Sumo rules and guidelines

From Akita Wiki

This page aims to outline the necessary information for the referees, judges and participants of the Akita International Sumo Basho.

Sumo is a traditional Japanese sport where the objective is to force your opponent out of the dohyō (sumo ring) or make them touch the ground with any body part other than the soles of their feet. This can be achieved through various techniques such as thrusting, pushing, pulling down, twisting, tripping, sweeping, throwing, and more.

Forbidden techniques

  • Punching
  • Kicking
  • Hair pulling
  • Poking
  • Eye gouging
  • Grabbing the vertical parts of the mawashi (sumo belt)
  • Grabbing the groin area
  • Locking fingers (like a prayer grip)
  • Choking
  • Headlocks

Forbidden Techniques in Amateur Sumo

  • Roundhouse face slapping
  • Grabbing loose clothing

Additional Rules for the Akita International Sumo Tournament (to mitigate possible injuries)

  • No intentional face thrusts or slapping
  • No intentional nodowa (pressing against the throat)
  • If infringements continue, the wrestler will be disqualified from the match

Match Procedures


  • The two wrestlers step into the dohyō, make eye contact, and bow.
  • They walk toward the middle of the ring and squat behind their respective white lines, with hands open to display their empty hands, then stand.
  • Once ready, they squat back down and put their fists on the ground to prepare for the tachi-ai (initial charge).
  • When all four fists have touched the ground and the referee says "Hakkeyoi!" in a clear, loud voice, the match begins.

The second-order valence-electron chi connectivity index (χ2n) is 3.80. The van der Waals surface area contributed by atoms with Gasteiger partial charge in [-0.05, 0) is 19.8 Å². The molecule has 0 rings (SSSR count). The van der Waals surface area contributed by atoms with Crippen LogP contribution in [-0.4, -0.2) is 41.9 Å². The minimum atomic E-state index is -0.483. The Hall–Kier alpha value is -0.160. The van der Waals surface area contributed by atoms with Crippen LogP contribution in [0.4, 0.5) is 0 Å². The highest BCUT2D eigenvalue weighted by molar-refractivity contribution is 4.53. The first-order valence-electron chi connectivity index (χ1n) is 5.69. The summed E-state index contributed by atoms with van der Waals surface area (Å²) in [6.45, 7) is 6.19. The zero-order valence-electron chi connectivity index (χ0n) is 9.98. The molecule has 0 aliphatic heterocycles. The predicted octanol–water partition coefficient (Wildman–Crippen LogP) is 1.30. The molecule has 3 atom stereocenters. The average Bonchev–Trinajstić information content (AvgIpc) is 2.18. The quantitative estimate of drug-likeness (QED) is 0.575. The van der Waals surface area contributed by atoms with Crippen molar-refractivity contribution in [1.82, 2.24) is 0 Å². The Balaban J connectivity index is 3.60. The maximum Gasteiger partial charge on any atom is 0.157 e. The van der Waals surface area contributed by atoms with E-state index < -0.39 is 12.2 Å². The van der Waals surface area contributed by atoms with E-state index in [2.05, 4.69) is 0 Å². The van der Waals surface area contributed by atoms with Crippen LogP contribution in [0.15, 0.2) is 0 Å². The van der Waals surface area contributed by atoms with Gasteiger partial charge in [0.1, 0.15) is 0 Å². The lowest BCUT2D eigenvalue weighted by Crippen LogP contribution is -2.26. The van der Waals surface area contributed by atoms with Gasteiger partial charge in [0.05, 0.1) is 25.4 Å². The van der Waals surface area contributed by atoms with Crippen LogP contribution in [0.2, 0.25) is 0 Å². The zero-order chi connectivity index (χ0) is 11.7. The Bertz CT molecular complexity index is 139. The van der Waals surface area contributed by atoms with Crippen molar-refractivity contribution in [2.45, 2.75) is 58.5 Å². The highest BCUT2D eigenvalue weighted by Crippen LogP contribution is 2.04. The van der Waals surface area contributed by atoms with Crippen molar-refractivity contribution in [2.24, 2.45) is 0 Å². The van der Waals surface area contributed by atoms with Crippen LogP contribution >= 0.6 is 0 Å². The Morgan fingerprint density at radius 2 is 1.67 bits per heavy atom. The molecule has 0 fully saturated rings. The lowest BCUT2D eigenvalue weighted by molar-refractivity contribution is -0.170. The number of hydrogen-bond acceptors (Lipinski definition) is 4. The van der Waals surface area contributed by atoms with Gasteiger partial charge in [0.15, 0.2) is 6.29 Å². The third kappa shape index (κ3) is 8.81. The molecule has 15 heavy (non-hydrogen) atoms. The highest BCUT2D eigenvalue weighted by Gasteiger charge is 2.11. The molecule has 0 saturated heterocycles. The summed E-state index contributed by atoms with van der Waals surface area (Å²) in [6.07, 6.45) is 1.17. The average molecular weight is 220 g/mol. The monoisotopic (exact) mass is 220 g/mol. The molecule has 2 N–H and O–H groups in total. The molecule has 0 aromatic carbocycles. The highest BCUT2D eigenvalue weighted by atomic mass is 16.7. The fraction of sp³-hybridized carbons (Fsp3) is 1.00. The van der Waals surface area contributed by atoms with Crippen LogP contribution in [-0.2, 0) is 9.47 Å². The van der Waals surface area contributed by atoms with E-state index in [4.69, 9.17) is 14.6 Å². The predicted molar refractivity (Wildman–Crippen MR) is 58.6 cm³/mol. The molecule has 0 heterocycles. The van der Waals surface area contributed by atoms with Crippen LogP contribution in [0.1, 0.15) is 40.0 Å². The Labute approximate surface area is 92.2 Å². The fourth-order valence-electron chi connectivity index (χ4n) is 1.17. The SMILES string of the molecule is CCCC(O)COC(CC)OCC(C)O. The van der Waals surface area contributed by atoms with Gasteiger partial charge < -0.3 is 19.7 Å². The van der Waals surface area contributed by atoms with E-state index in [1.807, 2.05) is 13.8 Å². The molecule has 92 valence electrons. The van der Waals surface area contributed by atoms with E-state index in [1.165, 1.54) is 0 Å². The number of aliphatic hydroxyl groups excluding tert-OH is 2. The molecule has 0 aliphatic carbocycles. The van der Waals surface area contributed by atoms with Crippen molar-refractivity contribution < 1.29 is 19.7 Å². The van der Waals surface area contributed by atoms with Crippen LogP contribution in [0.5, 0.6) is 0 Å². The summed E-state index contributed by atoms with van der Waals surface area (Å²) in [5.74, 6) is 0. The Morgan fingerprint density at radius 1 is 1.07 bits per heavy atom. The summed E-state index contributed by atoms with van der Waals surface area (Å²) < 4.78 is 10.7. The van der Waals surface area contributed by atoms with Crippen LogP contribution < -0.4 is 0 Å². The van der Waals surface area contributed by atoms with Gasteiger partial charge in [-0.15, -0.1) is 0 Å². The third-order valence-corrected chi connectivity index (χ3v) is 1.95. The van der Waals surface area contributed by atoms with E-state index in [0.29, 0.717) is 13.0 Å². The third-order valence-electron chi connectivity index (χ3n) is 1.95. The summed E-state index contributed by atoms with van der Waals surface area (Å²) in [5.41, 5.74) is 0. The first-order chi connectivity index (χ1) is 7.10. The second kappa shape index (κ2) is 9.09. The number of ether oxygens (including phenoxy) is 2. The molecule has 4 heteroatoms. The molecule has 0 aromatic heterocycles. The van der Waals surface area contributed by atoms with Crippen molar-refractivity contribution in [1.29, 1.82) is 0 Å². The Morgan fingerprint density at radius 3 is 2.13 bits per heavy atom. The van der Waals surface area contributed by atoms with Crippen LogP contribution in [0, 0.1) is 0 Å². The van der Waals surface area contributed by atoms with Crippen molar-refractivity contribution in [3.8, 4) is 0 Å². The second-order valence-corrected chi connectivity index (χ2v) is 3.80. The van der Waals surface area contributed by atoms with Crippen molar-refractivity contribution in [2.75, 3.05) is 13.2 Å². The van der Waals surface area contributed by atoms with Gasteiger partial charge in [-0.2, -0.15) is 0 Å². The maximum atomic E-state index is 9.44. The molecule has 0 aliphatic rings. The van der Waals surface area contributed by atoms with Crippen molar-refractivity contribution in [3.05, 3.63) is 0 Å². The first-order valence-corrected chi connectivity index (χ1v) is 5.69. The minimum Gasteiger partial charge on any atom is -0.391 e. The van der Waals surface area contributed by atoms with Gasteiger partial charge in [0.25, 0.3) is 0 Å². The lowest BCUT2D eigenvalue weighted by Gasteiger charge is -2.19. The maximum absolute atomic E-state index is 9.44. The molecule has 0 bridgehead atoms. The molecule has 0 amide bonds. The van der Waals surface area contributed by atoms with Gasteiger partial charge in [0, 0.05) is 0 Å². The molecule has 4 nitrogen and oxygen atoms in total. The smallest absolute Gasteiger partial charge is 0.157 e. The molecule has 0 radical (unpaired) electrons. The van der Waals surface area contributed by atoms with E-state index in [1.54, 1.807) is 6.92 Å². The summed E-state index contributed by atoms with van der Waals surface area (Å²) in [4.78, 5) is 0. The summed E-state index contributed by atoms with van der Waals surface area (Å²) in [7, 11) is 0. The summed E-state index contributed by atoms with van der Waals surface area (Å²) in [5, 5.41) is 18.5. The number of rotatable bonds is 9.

• The match ends when one wrestler goes out of the ring, or any part of their body other than the soles of their feet touches the ground inside or outside the ring.
  • The referee raises their hand towards the winning side to indicate the winner. The referee must make a call, even if unsure, about who the winner is.
  • Both wrestlers go back to their respective sides, make eye contact, and bow.
  • The loser steps out, the winner will squat down and then step out.

Close or incorrect calls

  • If a close call or incorrect call is suspected, or if a forbidden technique was used, one or multiple judges must raise their hands to indicate a request for discussion.
  • The wrestlers should step off the dohyō while the judges and the referee have a meeting in the center of the ring.
  • A decision will be made to uphold the call, reverse the call, or call for a rematch. If a rematch is called, the same steps as the first match should be followed.

Pausing a match

The referee (gyōji) and judges may pause a match in the following cases:

  • A wrestler is bleeding heavily.
  • A wrestler's belt has become loose.
  • The match goes on for more than 2 minutes.
  • If a match is paused, it will be restarted the same as a regular fight.

Note: The referee can only stop the match if there is an opportunity to do so (e.g., if the wrestlers come to a standstill on the dohyō).

Exceptions to the rules